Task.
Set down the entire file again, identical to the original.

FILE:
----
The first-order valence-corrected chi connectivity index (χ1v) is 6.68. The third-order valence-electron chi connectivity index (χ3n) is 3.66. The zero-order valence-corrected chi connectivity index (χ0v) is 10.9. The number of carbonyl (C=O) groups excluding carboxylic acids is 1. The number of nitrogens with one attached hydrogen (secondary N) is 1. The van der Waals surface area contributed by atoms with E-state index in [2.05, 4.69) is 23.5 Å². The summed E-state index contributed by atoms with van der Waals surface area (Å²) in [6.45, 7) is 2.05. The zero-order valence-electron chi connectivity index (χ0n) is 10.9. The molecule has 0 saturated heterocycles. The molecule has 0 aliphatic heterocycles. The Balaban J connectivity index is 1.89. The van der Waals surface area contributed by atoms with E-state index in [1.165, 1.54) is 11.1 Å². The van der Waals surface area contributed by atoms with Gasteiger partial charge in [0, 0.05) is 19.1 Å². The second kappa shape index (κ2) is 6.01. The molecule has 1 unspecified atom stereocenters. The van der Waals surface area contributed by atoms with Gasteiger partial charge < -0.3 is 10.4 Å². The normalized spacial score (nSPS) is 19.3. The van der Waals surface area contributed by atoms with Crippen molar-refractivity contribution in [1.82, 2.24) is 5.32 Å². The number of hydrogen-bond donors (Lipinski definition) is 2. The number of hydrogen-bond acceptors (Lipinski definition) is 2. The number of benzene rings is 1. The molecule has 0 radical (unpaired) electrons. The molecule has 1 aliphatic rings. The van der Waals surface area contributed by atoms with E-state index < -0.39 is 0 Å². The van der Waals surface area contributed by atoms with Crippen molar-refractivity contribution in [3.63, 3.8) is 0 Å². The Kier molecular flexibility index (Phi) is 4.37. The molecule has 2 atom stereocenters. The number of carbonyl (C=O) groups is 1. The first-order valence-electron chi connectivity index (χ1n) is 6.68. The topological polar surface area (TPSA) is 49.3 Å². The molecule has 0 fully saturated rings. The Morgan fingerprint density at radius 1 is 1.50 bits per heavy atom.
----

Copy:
The first-order valence-corrected chi connectivity index (χ1v) is 6.68. The third-order valence-electron chi connectivity index (χ3n) is 3.66. The zero-order valence-corrected chi connectivity index (χ0v) is 10.9. The number of carbonyl (C=O) groups excluding carboxylic acids is 1. The number of nitrogens with one attached hydrogen (secondary N) is 1. The van der Waals surface area contributed by atoms with E-state index in [2.05, 4.69) is 23.5 Å². The summed E-state index contributed by atoms with van der Waals surface area (Å²) in [6.45, 7) is 2.05. The zero-order valence-electron chi connectivity index (χ0n) is 10.9. The molecule has 0 saturated heterocycles. The molecule has 0 aliphatic heterocycles. The Balaban J connectivity index is 1.89. The van der Waals surface area contributed by atoms with E-state index in [1.165, 1.54) is 11.1 Å². The van der Waals surface area contributed by atoms with Gasteiger partial charge in [0, 0.05) is 19.1 Å². The second kappa shape index (κ2) is 6.01. The molecule has 1 unspecified atom stereocenters. The van der Waals surface area contributed by atoms with Gasteiger partial charge < -0.3 is 10.4 Å². The normalized spacial score (nSPS) is 19.3. The van der Waals surface area contributed by atoms with Crippen molar-refractivity contribution in [1.82, 2.24) is 5.32 Å². The number of hydrogen-bond donors (Lipinski definition) is 2. The number of hydrogen-bond acceptors (Lipinski definition) is 2. The number of benzene rings is 1. The molecule has 0 radical (unpaired) electrons. The molecule has 1 aliphatic rings. The van der Waals surface area contributed by atoms with E-state index < -0.39 is 0 Å². The van der Waals surface area contributed by atoms with Crippen molar-refractivity contribution in [3.63, 3.8) is 0 Å². The Kier molecular flexibility index (Phi) is 4.37. The molecule has 2 atom stereocenters. The number of carbonyl (C=O) groups is 1. The first-order valence-electron chi connectivity index (χ1n) is 6.68. The topological polar surface area (TPSA) is 49.3 Å². The molecule has 0 fully saturated rings. The Morgan fingerprint density at radius 1 is 1.50 bits per heavy atom.